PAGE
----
Obesity may be associated to a higher risk of OME, as well as the already known factors, such as cold weather, frequency at baby nurseries and lower socio-economical level (7).

The physiopathology of OME is based on the deficiency to keep the microenvironment of the middle ear free from secretions and with a pressure similar to the external environment. It generally starts with an inflammatory event. Such alterations predispose to metaplasia of the middle ear mucosa, with an increase of caliciform cells and increase of the mucin gene expression, which promotes the presence of viscous fluid and leads to clinical manifestations.

Allergy is commonly associated to OME, but such association still needs evidence.

The clinical manifestations are not so evident because the children have a difficulty to express the symptoms. The hypacusis is one of the symptoms that may be reported by the parents, although there is no consistency between such complaints and what is clinically observed.

The diagnosis is made through clinical history, physical exam and tympanometry. The structural changes of the tympanic membrane offer important information about the middle ear and are more well evaluated through otomicroscopy. Tympanometric curves B and C portrays a lower complacence of the MT and negative pressure in the middle ear respectively and are associated to the tube dysfunction.

The OME clinical treatment is very discussed because the studies show controversial results. The classical treatment includes the use of antibiotics and oral and topical corticosteroids, which was adopted in our study. The use of antibiotics is reasonable because there is evidence of viable bacteria in the middle ear fluid. However, such treatment allows an improvement due to the diminishing of the edema and return of the ciliary function, but for a short time, with significant recurrence rates.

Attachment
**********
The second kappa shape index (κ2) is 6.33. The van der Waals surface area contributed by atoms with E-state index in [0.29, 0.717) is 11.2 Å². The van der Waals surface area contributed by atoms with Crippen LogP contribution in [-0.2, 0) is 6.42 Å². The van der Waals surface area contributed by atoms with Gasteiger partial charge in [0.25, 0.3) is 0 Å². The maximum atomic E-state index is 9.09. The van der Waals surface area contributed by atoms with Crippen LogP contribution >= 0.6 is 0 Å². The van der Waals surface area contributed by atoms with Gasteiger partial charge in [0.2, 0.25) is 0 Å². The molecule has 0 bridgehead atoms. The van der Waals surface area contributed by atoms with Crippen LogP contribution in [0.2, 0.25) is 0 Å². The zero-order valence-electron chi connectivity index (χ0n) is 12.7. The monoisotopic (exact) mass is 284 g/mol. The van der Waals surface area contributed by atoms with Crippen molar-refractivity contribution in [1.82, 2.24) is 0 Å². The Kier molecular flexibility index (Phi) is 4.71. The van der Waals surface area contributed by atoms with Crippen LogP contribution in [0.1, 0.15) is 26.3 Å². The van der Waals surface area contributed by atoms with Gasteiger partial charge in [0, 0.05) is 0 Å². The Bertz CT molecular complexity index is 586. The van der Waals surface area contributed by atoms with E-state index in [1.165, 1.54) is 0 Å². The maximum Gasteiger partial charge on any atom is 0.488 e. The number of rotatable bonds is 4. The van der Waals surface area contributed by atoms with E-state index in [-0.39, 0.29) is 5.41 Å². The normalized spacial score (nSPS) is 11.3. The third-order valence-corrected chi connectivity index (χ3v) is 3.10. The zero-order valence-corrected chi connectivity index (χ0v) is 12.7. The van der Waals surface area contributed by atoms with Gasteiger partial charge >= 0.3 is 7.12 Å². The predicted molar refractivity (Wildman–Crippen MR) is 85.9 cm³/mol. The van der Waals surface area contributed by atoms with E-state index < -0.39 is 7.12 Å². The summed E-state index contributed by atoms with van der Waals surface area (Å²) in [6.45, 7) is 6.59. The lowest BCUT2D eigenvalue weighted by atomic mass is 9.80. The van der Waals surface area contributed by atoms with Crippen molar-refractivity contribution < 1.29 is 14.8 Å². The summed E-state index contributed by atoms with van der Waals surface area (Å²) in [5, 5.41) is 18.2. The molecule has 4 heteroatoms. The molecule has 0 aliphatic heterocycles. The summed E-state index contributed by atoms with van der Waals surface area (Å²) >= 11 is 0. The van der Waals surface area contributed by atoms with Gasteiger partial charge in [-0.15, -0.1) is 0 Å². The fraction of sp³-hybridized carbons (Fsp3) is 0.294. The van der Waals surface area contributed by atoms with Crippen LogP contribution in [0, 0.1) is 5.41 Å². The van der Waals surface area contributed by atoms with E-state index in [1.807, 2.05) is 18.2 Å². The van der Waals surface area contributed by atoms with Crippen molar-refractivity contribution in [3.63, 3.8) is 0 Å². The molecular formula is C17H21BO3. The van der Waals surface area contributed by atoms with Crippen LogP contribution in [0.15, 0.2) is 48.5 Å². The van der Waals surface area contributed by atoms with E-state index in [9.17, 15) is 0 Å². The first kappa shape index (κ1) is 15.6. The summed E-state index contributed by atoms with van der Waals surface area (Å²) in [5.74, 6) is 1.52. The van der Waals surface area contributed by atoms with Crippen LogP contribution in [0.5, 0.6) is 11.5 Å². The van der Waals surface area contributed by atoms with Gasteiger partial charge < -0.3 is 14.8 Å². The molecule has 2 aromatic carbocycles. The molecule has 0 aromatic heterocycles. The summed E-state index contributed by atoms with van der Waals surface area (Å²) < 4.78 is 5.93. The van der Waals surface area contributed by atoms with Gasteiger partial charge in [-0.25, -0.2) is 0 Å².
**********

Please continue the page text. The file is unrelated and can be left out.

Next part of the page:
In patients with transitory OME, the clinical treatment allows a full improvement of the child, generally for a moderate period, at least until the next episode of UAI. The children with established histological changes will present some improvement in the tube function and the middle ear in the general aspect, but with recurrence of the short-time disease, which keeps the OME diagnosis in the short-term consultation. Therefore, the clinical treatment helps distinguish the patients who actually need surgical treatment from those who do not.

The surgical treatment, consisting of tympanostomy and placing of ventilation tube, is indicated when the effusion persists for more than three months, in spite of the clinical treatment. It is made under general anesthesia and the patients generally have adenoid hypertrophy that is also approached in the surgical procedure. All patients included in this study had at least moderate adenoid hypertrophy, which was excised. There is no evidence of change in the rate of OME recurrence in patients who were submitted to tonsillectomy or not simultaneously with tympanostomy and insertion of ventilation tube. There was no difference between the auditory thresholds of children who were submitted to tonsillectomy compared to those who were not. The type of ventilation tube commonly used in the children with OME is that of short duration, considering the high response rate in the short and middle term of the disease. In this study we inserted the tube of Donaldson type (1021), made of silicon, of short duration, with an average expectation of extrusion in six months.

The children with OME presented an increase of the speech recognition threshold (SRT), resulting from the conductive auditory loss installed by the increase of the tympano-ossicular system impedance. Such increase - preoperative average of 28.75% dB - implies mainly the damage of school learning, because the children get disperse and do not identify verbal orders easily. The SRT average improvement to 13 dB in the postoperative shows the efficiency of the surgical treatment in the most important aspect of the follow-up of these patients, the psychosocial development.

The tonal auditory thresholds presented little variation between the children and most of them showed moderate air-osseous gaps. The gap average was of 26 dB in the different frequencies. In the postoperative, with the major admittance of the middle ear by the draining of the fluid, the curve of the air thresholds approached the osseous thresholds curve, and allowed a hearing within normality. The postoperative air-osseous gap was of 6.9 dB, within the normality.